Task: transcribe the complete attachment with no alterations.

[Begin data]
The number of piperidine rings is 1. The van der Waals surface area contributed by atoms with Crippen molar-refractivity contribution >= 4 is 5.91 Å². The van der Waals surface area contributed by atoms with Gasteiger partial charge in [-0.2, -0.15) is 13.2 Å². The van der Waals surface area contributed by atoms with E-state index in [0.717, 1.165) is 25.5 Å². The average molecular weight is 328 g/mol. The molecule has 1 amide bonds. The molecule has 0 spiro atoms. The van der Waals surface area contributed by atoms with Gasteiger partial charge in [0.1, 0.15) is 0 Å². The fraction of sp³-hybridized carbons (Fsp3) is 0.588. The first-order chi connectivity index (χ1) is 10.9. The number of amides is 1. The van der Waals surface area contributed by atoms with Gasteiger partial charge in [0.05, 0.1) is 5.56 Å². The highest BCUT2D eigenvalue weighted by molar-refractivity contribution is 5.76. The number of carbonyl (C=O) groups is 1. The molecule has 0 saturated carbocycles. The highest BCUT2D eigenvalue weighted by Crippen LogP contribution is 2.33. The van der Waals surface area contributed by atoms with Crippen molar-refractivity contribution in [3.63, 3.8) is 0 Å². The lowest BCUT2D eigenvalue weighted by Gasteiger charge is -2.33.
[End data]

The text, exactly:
The number of piperidine rings is 1. The van der Waals surface area contributed by atoms with Crippen molar-refractivity contribution >= 4 is 5.91 Å². The van der Waals surface area contributed by atoms with Gasteiger partial charge in [-0.2, -0.15) is 13.2 Å². The van der Waals surface area contributed by atoms with E-state index in [0.717, 1.165) is 25.5 Å². The average molecular weight is 328 g/mol. The molecule has 1 amide bonds. The molecule has 0 spiro atoms. The van der Waals surface area contributed by atoms with Gasteiger partial charge in [0.1, 0.15) is 0 Å². The fraction of sp³-hybridized carbons (Fsp3) is 0.588. The first-order chi connectivity index (χ1) is 10.9. The number of amides is 1. The van der Waals surface area contributed by atoms with Gasteiger partial charge in [0.05, 0.1) is 5.56 Å². The highest BCUT2D eigenvalue weighted by molar-refractivity contribution is 5.76. The number of carbonyl (C=O) groups is 1. The molecule has 0 saturated carbocycles. The highest BCUT2D eigenvalue weighted by Crippen LogP contribution is 2.33. The van der Waals surface area contributed by atoms with Crippen molar-refractivity contribution in [3.63, 3.8) is 0 Å². The lowest BCUT2D eigenvalue weighted by Gasteiger charge is -2.33.